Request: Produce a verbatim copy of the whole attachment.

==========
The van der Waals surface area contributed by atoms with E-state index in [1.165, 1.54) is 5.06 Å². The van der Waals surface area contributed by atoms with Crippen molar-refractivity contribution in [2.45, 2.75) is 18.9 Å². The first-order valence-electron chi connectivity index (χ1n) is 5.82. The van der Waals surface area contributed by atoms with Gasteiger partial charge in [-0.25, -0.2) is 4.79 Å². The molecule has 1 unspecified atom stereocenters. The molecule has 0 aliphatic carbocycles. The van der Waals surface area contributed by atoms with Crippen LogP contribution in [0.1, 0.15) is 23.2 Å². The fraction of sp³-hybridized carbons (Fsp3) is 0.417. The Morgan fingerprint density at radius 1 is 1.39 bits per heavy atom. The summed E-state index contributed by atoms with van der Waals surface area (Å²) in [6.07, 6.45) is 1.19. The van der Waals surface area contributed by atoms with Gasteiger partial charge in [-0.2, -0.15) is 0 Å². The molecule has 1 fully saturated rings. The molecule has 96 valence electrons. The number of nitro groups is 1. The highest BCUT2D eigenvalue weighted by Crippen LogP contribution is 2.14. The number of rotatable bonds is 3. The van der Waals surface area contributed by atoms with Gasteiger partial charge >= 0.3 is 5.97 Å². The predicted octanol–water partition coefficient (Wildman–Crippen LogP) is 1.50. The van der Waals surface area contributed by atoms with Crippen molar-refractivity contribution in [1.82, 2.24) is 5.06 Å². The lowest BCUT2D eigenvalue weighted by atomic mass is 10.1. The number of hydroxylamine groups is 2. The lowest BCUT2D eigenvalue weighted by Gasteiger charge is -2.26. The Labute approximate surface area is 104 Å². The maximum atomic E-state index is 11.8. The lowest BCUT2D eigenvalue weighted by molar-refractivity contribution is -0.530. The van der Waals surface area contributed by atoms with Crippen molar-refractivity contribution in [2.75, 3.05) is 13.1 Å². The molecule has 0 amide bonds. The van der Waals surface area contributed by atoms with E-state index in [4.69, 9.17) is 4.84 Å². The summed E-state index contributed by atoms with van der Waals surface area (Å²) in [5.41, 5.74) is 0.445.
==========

The van der Waals surface area contributed by atoms with E-state index in [1.165, 1.54) is 5.06 Å². The van der Waals surface area contributed by atoms with Crippen molar-refractivity contribution in [2.45, 2.75) is 18.9 Å². The first-order valence-electron chi connectivity index (χ1n) is 5.82. The van der Waals surface area contributed by atoms with Gasteiger partial charge in [-0.25, -0.2) is 4.79 Å². The molecule has 1 unspecified atom stereocenters. The molecule has 0 aliphatic carbocycles. The van der Waals surface area contributed by atoms with Crippen LogP contribution in [0.1, 0.15) is 23.2 Å². The fraction of sp³-hybridized carbons (Fsp3) is 0.417. The Morgan fingerprint density at radius 1 is 1.39 bits per heavy atom. The summed E-state index contributed by atoms with van der Waals surface area (Å²) in [6.07, 6.45) is 1.19. The van der Waals surface area contributed by atoms with Gasteiger partial charge in [-0.2, -0.15) is 0 Å². The molecule has 1 fully saturated rings. The molecule has 96 valence electrons. The number of nitro groups is 1. The highest BCUT2D eigenvalue weighted by Crippen LogP contribution is 2.14. The number of rotatable bonds is 3. The van der Waals surface area contributed by atoms with Gasteiger partial charge >= 0.3 is 5.97 Å². The predicted octanol–water partition coefficient (Wildman–Crippen LogP) is 1.50. The van der Waals surface area contributed by atoms with Crippen molar-refractivity contribution in [1.82, 2.24) is 5.06 Å². The lowest BCUT2D eigenvalue weighted by atomic mass is 10.1. The number of hydroxylamine groups is 2. The lowest BCUT2D eigenvalue weighted by Gasteiger charge is -2.26. The Labute approximate surface area is 104 Å². The maximum atomic E-state index is 11.8. The lowest BCUT2D eigenvalue weighted by molar-refractivity contribution is -0.530. The van der Waals surface area contributed by atoms with Crippen molar-refractivity contribution in [2.75, 3.05) is 13.1 Å². The molecule has 0 amide bonds. The van der Waals surface area contributed by atoms with E-state index in [4.69, 9.17) is 4.84 Å². The summed E-state index contributed by atoms with van der Waals surface area (Å²) in [5.41, 5.74) is 0.445.